Mom writes that after the German troops withdrew from the Ukraine, “complete lawlessness ensued, with a civil war between the Red and White armies and an uprising of peasant anarchist forces competing for dominance at the same time. . . The area where the Mennonites and other Germans lived in the Ukraine was the territory   most affected by the civil war between the Reds and the Whites.” The village where my grandparents lived, Rosenthal, “was an ideal location to station troops because it was situated in a deep and broad valley, but its farm land was located on a high plateau, affording an almost limitless view of approaching forces in all directions except south.” The windmill owned by my great-grandfather sat on top of this high plateau. The Red/White front passed through this area about seventeen times in the next few years, and even across our family’s yard, giving the family “a  front-seat experience of the war with bombs flying over their house and  dead soldiers  in their backyard with arms and limbs shot off,  empty eyes staring at the  crows overheard waiting for the furor to stop.” Mennonites in Russia personally saw members of their families, friends and neighbors killed, tortured and raped. They spent time in prison because they were Mennonites. Many of their homes were destroyed. Members of their families were arrested and never heard from again. They lived in fear.

Almost every Mennonite decided to leave Russia for Canada; Canada finally opened its doors to approximately 20,200 Mennonites between 1923 and 1929. A sizable percentage of those who were able to go to Canada were Mennonite Brethren (including my grandparents and Rhoda’s grandparents). These immigrants experienced further trauma as they uprooted themselves from the Ukraine. The members of the Janzen and Funk families had called the Ukraine their home for about 130 years. Rhoda’s grandfather, Jacob K. Janzen, was an educated professional with a large family to support. My grandfather was a clerk; his family had owned a successful flour mill.  Now they were expected to become farmers, for that was what the Canadian government wanted them to do.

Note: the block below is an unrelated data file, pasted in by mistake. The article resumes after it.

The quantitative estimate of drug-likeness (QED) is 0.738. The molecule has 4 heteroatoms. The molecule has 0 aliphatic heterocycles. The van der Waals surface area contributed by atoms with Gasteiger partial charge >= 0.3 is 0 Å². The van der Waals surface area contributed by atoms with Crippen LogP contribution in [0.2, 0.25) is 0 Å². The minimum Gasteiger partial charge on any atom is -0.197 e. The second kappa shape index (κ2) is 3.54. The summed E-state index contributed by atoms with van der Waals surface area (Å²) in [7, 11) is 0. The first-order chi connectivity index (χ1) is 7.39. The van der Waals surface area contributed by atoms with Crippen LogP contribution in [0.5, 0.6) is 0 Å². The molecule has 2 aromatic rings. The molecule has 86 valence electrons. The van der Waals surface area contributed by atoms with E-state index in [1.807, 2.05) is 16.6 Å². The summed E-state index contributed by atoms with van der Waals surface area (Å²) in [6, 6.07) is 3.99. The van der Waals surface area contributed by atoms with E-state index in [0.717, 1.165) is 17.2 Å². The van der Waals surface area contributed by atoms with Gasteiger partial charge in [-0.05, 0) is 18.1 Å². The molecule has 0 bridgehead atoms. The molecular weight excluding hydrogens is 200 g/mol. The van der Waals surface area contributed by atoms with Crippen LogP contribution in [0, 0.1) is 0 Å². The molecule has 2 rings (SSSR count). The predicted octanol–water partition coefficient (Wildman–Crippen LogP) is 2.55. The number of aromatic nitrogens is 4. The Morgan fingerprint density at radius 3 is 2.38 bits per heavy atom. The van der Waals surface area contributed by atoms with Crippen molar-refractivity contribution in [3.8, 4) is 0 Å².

These immigrants had survived four years of world war followed by four years of revolution and counter-revolution. Their farms, villages, schools, businesses and homes of the Mennonite colonies had been a theater of conflict for the fronts of the two armies. They had survived typhoid fever and smallpox epidemics, periods of famine.

Now they were in Canada, being encouraged to learn English and assimilate into Canadian culture, which most of them did, although not without great soul-searching. For hundreds of years, the Mennonites had been living separately from their cultural milieu – first in Prussia and then again in the Ukraine.  A consistent concern of theirs was how to be more “spiritual”, and less “worldly”, and here in Canada, with its openness and freedom, their daily life was shot through and through with worldliness, in the form of media, popular culture, public education and the loss of their cultural languages of Low and High German.  (In 1922-27, several thousand very conservative Russian Mennonites who had come to Canada in the 1870s immigrated further, from Manitoba and Saskatchewan, into Mexico and Central and South America, in a desperate bid to preserve their language, cultural and religious identity, objecting strongly to their children being Canadianized in the public schools.)